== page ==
Early in February 1943, the Japanese frantically sent 20 destroyers at high speed “down the Slot” to Guadalcanal. It appeared to be still another reinforcement action, but was, in fact, a clever evacuation of 11,000 enemy troops, which Admiral Nimitz praised. That ended the Guadalcanal stalemate. From then on, the American forces took the offensive that led to Tokyo, as a relentless flow of new ships and planes established superiority over a weakening enemy. The SAN DIEGO survived the darkest days, fighting in nearly every battle to finally turn the tide.

Over the next six months or so, the SAN DIEGO operated in and around Espiritu Santo and Noumea, either on patrol or on exercises, with one large interlude. On March 14, the ship got underway bright and early. At 0600, Captain Perry announced over the public address system that “this ship is underway for Auckland, New Zealand, for about a 12-day stay. We will steam at 26 knots.” It was an electrifying message. New Zealand was a dream place for liberty, dining and friendliness.

Auckland was magnificent, as were such treats as fresh milk, fresh vegetables and excellent waitress service. (Americans tipped handsomely, contrary to Kiwi practices). The crew favored the nightlife at the Peter Pan Ballroom, especially the New Zealand girls from 15 to 50 who mobbed the place. During their stay, a special national holiday festival was held to honor the Maori natives. Prime Minister Peter Fraser and the King and Queen of the Maori tribe attended. Seventy-five sailors from the ship were invited. Some hostesses were present, but most of the sailors arranged their own dates. What a highlight!

On March 19, Captain Perry was relieved of command by Captain J. L. Hudson. Under the firm leadership of Captain Perry, SAN DIEGO had established a solid reputation for being dependable and always ready to go. He’d fashioned a fine ship while earning the first four of eighteen battle stars.

Except for 30 days from the end of June, when the SAN DIEGO joined Task Force 14 to provide support for the successful invasion of Munda, a British protectorate in the Solomon Islands, the ship sailed mostly in and around New Hebrides and New Caledonia. Bill Butcher, a gunner’s mate second class, recalled that before arriving in New Hebrides someone removed some water from a flask on a life raft and replaced it with some raisins. With the normal motions of the ship at sea, the flask got quite a shaking, so much so that when the ship entered port in New Hebrides, it blew up. Since there were many mines in those waters, some sailors celebrated, thinking the ship had taken a hit, and would be heading home.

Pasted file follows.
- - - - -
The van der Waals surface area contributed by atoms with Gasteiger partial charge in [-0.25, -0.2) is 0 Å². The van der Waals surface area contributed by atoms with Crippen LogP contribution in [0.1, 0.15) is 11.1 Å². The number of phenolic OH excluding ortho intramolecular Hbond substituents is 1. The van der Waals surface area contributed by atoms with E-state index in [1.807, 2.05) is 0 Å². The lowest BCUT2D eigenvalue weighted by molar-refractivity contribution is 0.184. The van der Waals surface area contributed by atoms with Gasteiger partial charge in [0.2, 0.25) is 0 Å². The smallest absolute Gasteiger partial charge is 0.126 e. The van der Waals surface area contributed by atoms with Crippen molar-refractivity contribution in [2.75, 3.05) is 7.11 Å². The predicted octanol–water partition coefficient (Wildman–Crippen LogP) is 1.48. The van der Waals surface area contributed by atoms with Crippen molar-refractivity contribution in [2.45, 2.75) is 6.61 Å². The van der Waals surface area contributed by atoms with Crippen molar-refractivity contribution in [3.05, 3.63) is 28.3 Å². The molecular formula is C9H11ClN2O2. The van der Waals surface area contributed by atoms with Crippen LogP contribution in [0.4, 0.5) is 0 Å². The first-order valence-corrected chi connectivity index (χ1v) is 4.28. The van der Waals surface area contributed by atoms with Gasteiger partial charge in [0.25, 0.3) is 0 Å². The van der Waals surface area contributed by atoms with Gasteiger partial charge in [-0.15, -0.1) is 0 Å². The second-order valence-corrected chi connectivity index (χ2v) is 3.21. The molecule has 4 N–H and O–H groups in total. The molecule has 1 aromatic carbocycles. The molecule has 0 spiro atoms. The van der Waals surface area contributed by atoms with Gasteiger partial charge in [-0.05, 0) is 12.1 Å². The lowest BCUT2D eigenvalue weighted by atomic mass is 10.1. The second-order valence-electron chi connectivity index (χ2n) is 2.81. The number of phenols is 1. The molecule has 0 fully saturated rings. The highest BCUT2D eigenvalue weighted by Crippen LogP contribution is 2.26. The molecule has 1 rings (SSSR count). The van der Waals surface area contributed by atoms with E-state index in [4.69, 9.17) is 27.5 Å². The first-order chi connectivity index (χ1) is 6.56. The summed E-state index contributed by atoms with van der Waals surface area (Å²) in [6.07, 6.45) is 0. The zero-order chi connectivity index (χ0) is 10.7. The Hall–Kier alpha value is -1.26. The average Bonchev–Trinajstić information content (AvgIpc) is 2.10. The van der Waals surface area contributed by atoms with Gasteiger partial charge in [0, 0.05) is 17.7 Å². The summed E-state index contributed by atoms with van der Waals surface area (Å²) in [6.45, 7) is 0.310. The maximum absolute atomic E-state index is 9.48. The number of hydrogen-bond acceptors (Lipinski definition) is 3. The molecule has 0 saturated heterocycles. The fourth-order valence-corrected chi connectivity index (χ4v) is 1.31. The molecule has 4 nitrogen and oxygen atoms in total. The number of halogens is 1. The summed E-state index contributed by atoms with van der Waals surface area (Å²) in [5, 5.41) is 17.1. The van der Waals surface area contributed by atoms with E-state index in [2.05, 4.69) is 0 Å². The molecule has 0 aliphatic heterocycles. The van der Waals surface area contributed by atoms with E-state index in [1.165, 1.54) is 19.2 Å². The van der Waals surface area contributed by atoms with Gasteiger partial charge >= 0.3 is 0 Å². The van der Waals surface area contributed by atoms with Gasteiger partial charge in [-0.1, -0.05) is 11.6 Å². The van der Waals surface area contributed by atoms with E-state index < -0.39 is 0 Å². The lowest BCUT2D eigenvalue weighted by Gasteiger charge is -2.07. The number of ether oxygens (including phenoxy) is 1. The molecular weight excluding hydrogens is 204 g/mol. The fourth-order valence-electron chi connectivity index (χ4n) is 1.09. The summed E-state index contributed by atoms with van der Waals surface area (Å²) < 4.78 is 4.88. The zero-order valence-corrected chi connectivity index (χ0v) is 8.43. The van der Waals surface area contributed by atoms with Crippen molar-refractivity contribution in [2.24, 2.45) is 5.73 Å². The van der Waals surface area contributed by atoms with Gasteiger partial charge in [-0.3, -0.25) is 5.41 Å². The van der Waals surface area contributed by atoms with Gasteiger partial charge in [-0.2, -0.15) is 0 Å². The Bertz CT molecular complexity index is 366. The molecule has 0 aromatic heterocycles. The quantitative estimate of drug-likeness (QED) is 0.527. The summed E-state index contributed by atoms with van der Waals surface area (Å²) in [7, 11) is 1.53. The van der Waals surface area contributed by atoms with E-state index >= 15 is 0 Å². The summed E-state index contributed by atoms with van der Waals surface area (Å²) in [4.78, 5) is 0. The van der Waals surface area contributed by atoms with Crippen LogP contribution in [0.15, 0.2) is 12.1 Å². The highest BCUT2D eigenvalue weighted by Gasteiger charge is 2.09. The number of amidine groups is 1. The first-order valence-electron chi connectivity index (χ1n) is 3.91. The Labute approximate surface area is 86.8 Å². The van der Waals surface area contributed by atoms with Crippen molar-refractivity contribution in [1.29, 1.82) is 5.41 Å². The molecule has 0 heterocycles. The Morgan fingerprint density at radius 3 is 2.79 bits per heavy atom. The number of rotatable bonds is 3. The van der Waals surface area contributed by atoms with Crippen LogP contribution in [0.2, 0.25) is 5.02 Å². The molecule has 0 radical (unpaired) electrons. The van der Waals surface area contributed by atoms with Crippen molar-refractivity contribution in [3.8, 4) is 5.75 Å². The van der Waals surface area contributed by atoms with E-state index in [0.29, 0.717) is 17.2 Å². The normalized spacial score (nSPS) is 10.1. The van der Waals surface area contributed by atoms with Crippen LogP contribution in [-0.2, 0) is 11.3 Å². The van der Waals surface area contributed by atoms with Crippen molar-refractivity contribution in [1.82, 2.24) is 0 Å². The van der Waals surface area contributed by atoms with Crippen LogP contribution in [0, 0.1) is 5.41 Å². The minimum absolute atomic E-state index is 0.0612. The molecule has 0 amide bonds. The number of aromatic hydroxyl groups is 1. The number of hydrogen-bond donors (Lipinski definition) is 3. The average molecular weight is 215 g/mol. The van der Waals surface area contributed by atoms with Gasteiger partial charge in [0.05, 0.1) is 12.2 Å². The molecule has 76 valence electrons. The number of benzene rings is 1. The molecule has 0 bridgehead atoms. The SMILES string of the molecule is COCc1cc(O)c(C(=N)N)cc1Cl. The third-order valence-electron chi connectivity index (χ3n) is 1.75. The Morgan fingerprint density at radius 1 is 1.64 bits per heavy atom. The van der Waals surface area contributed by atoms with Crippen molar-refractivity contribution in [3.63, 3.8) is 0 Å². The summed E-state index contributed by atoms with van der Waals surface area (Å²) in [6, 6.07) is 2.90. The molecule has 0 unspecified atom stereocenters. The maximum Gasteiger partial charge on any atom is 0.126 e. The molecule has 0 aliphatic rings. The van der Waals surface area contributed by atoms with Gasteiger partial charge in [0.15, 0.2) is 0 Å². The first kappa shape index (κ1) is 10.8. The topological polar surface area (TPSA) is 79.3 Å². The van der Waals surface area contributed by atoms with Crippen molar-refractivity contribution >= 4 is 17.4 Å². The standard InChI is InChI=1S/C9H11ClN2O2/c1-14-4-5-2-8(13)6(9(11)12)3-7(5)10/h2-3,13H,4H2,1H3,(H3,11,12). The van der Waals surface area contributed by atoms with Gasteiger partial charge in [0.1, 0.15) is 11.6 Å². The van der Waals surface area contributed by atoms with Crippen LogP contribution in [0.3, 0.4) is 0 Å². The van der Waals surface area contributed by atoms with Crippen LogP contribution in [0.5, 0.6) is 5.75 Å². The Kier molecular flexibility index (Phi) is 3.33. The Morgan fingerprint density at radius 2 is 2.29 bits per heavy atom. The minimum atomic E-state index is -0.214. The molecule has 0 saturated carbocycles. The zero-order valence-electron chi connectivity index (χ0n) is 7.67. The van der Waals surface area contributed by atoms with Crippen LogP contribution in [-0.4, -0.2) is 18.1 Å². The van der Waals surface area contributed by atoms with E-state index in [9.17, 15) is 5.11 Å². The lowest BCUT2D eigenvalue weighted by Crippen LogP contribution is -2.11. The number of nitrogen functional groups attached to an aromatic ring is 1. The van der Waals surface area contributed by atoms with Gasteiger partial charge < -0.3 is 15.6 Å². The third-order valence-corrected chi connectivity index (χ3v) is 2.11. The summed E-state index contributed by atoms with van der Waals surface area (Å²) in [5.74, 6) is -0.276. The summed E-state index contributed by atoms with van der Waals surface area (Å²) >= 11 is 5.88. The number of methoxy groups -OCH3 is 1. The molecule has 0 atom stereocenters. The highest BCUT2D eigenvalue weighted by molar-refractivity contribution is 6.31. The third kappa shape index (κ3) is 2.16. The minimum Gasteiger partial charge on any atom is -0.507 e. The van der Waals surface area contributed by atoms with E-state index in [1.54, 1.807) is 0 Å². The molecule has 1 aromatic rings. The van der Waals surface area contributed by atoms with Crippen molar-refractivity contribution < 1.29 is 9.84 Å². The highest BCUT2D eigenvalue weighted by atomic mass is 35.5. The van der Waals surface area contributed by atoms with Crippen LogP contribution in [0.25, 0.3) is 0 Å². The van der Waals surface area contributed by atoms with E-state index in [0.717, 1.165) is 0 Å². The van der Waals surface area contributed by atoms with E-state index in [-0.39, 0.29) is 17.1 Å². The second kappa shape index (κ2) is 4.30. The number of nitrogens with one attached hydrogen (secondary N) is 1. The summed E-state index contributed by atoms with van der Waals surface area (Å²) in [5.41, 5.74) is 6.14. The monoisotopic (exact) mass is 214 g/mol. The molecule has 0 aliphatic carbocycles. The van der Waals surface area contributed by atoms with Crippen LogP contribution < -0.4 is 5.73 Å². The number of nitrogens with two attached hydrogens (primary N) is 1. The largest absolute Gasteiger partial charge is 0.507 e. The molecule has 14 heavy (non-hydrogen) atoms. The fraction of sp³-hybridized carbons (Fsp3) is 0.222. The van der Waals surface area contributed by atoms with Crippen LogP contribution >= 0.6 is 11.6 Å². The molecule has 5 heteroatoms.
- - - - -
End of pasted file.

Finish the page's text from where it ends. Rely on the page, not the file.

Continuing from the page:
Starting in November, SAN DIEGO and her “playmates” were assigned to the Central Pacific theater, joining the Third Fleet, which became the Fifth Fleet by a flick of the numbers. Many new ships were steadily arriving and the task forces were burgeoning into powerful groups.

In November, the SAN DIEGO participated in two raids on the Japanese strong -hold base of Rabaul (another battle star) followed by the invasion and capture of the Gilbert Islands (still another battle star).

With her sister ship SAN JUAN, SAN DIEGO was dispatched to Mare Island in December for more extensive yard work. The weather en route was pretty rough. Cliff Rayl, seaman first class, (now retired in California) was assigned a bunk directly below five inch twin gun mount number eight. While the ship tossed about in the rough seas, he and four shipmates were enjoying a friendly poker game. For a card table they were using the closed hatch to the ammunition magazine below; the hatch to the gun mount above was open for ventilation. On one bad roll, a five-inch shell broke loose, and fell down the hatch. It landed on their “card table” with a live nose fuse. An alert sailor picked up the shell, rushed it topside and threw it overboard. That wasn’t the end to their troubles.